Four (4) groups were housed in different rooms:

  • INF: Pigs infected with PEDV
  • LB: Naive pigs which were exposed to personnel coming from the INF room without changing PPE at all
  • MB: Naive pigs which were exposed to personnel coming from the INF room after washing their hands and face as well as changing footwear and clothing.
  • HB: Naive pigs which were exposed to personnel coming from the INF room after showering as well as changing clothing and footwear.

Results are shown in the figure below. Naive pigs were exposed to personnel from 44h after the pigs in the INF group were infected with PEDV until 10 days post infection.

PEDV indirect transmission biosecurity measures
Viral shedding of pigs. Movements were terminated at 10 dpi. Data presented are average values of viral RNA copies (± SD) of infected (INF), low biosecurity (LB), medium biosecurity (MB) and high biosecurity (HB) groups

Key points:

  • PEDV transmission is likely to occur with contaminated fomites in low biosecurity scenarios.
  • Indirect contact transmission of PEDV can happen very rapidly. Transmission was detected 24h after personnel moved from infected to low biosecurity rooms (no change in clothes, boots or washing hands)
  • Changing PPE (personal protective equipment) and washing skin exposed areas is beneficial to decrease the risk of PEDV transmission.

 

Link to the facilities diagram explaining the experiment setup as well as the results on PEDV indirect transmission in this study.

Science Page: Mycoplasma hyopneumoniae detection in nylon flocked and rayon bud swabs

This is our Friday rubric: every week a new Science Page from the Bob Morrison’s Swine Health Monitoring Project. The previous editions of the science page are available on our website.

Sterile swabs are used to collect clinical samples from the pig’s respiratory tract. Research studies have shown that the sensitivity of respiratory pathogens detection can vary depending on the type of swab used for sample collection.

The objective of this study was to compare two types of commercial swabs for M. hyopneumoniae detection by real-time PCR.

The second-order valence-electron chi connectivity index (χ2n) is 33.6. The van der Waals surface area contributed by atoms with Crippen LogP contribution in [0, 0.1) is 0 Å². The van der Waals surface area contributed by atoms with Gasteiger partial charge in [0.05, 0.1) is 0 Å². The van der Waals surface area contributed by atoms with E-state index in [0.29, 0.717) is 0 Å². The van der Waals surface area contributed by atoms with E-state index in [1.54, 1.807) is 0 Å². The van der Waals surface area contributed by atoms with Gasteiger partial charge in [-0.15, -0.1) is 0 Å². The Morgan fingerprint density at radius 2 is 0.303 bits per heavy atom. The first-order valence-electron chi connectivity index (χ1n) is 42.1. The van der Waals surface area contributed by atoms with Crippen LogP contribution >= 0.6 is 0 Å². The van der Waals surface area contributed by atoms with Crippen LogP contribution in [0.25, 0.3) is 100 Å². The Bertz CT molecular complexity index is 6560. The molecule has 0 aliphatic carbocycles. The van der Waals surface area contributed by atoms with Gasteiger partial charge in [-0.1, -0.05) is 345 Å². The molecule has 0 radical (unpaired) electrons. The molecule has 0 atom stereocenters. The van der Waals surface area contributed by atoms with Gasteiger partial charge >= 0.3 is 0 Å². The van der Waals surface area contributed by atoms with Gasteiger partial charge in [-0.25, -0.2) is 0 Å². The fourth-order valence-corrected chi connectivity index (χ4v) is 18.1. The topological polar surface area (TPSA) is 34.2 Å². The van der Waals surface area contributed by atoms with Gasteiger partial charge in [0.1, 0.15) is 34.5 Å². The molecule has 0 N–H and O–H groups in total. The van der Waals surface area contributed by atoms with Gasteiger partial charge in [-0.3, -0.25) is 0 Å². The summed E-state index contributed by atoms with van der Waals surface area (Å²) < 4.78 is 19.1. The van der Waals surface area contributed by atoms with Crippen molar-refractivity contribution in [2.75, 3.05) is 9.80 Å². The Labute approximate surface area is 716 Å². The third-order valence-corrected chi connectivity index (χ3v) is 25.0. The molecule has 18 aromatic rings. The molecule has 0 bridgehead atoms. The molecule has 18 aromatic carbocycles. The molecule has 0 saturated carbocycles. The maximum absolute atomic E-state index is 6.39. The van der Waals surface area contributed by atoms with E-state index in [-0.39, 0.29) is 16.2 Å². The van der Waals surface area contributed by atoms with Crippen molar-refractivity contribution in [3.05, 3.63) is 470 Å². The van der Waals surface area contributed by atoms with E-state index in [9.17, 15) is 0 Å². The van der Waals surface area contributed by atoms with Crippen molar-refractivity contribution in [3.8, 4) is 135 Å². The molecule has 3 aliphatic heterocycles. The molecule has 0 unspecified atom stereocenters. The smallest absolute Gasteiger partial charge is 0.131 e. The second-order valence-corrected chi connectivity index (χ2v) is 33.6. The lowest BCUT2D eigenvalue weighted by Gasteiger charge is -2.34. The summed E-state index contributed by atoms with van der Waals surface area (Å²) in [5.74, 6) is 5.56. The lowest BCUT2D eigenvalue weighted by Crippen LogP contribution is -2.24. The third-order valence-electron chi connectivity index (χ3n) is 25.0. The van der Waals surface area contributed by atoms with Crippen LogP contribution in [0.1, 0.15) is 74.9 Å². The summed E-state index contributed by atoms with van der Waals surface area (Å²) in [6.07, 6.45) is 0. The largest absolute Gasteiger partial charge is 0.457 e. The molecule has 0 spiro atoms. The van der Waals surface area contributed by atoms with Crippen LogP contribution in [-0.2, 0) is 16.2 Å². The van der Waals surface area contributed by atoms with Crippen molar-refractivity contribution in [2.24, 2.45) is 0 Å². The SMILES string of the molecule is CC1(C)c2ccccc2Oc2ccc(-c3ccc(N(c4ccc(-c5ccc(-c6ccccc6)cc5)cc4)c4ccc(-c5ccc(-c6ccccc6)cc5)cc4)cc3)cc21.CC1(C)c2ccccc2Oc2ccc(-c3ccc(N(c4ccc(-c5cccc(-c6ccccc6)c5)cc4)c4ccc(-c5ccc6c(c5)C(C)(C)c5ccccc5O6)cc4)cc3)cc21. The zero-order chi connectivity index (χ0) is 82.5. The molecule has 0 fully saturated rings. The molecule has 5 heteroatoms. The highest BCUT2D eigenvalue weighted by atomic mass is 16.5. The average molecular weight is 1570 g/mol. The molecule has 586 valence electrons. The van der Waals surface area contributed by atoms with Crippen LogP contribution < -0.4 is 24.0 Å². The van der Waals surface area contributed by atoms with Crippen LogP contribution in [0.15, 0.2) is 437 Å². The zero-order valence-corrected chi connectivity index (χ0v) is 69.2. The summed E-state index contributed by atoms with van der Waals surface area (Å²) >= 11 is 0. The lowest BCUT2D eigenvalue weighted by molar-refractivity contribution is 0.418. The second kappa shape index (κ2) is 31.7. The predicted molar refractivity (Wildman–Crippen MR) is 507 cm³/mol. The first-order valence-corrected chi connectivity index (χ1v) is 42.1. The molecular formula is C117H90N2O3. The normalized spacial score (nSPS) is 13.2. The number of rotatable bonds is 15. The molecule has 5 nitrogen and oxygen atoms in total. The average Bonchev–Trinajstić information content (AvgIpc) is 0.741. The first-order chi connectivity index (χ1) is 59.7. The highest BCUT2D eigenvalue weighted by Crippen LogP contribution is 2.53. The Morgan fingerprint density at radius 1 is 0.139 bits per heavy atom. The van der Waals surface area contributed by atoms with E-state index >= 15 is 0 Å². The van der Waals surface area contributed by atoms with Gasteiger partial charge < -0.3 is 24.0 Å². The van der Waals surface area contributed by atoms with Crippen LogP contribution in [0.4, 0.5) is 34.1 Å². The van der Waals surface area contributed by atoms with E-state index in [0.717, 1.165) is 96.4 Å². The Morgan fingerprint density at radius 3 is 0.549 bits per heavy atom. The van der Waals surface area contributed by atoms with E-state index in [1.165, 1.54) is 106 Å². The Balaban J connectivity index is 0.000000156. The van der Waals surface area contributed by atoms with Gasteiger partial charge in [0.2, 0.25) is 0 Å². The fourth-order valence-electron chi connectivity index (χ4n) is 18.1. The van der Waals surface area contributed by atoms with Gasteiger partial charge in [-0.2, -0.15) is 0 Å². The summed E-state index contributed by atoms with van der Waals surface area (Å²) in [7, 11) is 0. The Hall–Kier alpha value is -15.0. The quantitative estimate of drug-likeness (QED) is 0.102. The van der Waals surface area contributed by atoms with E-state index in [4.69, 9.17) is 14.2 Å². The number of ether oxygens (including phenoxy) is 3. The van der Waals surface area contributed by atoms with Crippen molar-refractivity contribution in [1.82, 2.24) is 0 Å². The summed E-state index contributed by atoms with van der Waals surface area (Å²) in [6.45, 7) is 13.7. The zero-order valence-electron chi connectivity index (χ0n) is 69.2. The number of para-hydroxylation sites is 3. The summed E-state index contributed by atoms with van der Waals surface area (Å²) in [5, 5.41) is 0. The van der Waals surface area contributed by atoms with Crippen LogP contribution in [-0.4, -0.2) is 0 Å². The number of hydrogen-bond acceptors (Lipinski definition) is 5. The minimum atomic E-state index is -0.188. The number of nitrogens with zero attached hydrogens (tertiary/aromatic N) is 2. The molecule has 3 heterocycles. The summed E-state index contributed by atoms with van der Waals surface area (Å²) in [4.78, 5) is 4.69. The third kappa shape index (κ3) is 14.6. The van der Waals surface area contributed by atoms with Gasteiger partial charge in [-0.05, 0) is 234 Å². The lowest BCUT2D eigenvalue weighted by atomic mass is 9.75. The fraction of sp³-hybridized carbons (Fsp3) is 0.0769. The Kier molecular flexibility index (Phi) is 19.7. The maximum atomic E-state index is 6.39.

nylon versus rayon swabs mycoplasma hyopneumoniae 2017.gif
Mycoplasma hyopneumoniae detection by real-time PCR. Results shown are Ct values.

Keypoints:

  • Absorption and detection of M. hyopneumoniae in nylon flocked swabs was significantly higher than rayon bud swabs.
  • Nylon flocked swabs could be suggested to use in chronic infections where the bacterial load could be low.

See the full report for more information on the absorption levels of the two different types of swabs.

Science Page: Antibiotic susceptibility in Pasturella multocida and Streptococcus suis isolated at the Minnesota VDL

This is our Friday rubric: every week a new Science Page from the Bob Morrison’s Swine Health Monitoring Project. The previous editions of the science page are available on our website.

Antimicrobial resistance has been a preoccupying topic for the past few years. We talked before about what the definition of antibiotic resistance is and how it can be interpreted in two different manners. This week, Dr. Alvarez from the STEMMA lab is reporting the trends in antimicrobial susceptibility observed in strains of Streptococcus suis and Pasteurella multocida isolated at the Minnesota Veterinary Diagnostic Laboratory over the past 10 years. S. suis and P. multocida are common swine pathogens that can cause severe economic losses. Knowing which antibiotics are more likely to be efficient against those bacteria can help in tackling the disease faster.